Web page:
Fate Prevails in Never Let Me Go (DVD)
Based on a novel by Kazuo Ishiguro (Remains of the Day), Never Let Me Go follows two girls and a boy who are raised at Hailsham, a boarding school in England. The children never leave the school, and they earn tokens with which they can buy toys—broken dolls and discards from other children.
Hailsham is a very special boarding school—the children are clones who are bred to be organ donors. When they grow up they will donate between one and four organs and then they will expire. Oddly, the donors seem resigned to their fate, and only rebel when love draws them together.
Carey Mulligan, Keira Knightley, and Andrew Garfield (The Social Network) star as the three children grown-up—two are donors and one is a “carer” who will soon be a donor. Although there is a connection between Kathy (Mulligan) and Tommy (Garfield), it is the emotionally needy Ruth (Knightley) who manages to win him over. When the three learn there’s a chance to defer their surgeries if a couple is truly in love, they hang their hopes on the rumor.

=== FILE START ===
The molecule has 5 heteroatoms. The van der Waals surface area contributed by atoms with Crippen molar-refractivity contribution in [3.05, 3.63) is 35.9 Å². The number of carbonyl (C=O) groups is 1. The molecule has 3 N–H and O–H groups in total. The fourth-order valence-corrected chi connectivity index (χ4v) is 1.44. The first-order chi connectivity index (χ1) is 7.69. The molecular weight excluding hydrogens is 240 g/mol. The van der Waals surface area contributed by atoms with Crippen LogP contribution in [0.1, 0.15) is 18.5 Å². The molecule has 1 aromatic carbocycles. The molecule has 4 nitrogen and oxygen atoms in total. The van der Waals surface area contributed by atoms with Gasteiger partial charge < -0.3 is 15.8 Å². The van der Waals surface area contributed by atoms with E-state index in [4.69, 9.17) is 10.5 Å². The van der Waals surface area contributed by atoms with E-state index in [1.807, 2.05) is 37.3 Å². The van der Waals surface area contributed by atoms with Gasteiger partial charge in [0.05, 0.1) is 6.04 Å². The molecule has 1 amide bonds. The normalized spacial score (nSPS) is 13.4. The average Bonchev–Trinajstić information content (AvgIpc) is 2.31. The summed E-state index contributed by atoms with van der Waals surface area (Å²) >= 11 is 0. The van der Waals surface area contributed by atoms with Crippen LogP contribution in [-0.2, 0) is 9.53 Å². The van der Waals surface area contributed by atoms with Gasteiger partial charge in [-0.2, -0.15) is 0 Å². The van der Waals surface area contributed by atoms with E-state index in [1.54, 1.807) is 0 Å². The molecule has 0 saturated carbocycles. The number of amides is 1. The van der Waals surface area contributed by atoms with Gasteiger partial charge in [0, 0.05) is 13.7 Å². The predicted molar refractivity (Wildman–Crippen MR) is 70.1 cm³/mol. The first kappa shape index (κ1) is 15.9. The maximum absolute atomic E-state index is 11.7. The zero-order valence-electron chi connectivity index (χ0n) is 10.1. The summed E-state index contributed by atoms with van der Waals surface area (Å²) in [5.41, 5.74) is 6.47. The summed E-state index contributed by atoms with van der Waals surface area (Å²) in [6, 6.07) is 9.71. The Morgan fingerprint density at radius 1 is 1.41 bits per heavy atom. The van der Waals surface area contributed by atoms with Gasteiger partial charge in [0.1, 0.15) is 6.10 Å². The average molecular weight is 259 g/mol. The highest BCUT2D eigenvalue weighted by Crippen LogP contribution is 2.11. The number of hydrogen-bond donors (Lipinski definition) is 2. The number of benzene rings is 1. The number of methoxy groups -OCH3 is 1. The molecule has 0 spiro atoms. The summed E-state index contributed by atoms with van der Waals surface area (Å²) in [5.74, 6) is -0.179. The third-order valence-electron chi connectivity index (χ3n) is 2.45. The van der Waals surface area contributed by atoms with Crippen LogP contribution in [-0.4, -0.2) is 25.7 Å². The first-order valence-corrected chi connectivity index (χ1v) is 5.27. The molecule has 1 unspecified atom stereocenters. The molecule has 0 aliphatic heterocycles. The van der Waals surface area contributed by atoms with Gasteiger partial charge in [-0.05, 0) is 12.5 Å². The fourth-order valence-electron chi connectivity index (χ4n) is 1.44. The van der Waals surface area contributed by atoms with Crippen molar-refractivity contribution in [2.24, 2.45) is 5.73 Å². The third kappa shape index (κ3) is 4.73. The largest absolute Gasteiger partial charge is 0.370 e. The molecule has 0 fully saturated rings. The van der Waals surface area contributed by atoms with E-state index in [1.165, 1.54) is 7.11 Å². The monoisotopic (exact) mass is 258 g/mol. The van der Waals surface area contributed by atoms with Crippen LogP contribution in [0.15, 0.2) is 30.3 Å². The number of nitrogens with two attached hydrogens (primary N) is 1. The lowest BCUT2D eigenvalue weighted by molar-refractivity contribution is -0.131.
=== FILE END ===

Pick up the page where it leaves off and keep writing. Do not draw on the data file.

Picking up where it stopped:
Perhaps because we know why they were created and what their intended fate is, the characters seem remote, never actually engaging the audience. While the story is interesting, many viewers will be hard-pressed to care, particularly since the characters don’t seem all that concerned with their future. In one especially good scene, a young teacher tries to explain to her class that they won’t be growing up and going on to lives as bus conductors or movie stars. Soon after, she’s been dismissed.
The most refreshing aspect of Never Let Me Go is that it is not a futuristic tale—it is set in the not-too-distant past. Much of the story occurs in the 1980s, with a number of English boarding schools raising clones (according to the script, cloning had been perfected in 1952), and no one seems outraged that these living, sentient human beings are raised merely as a commodity, to be disposed of when they have served their purpose.Continued on the next page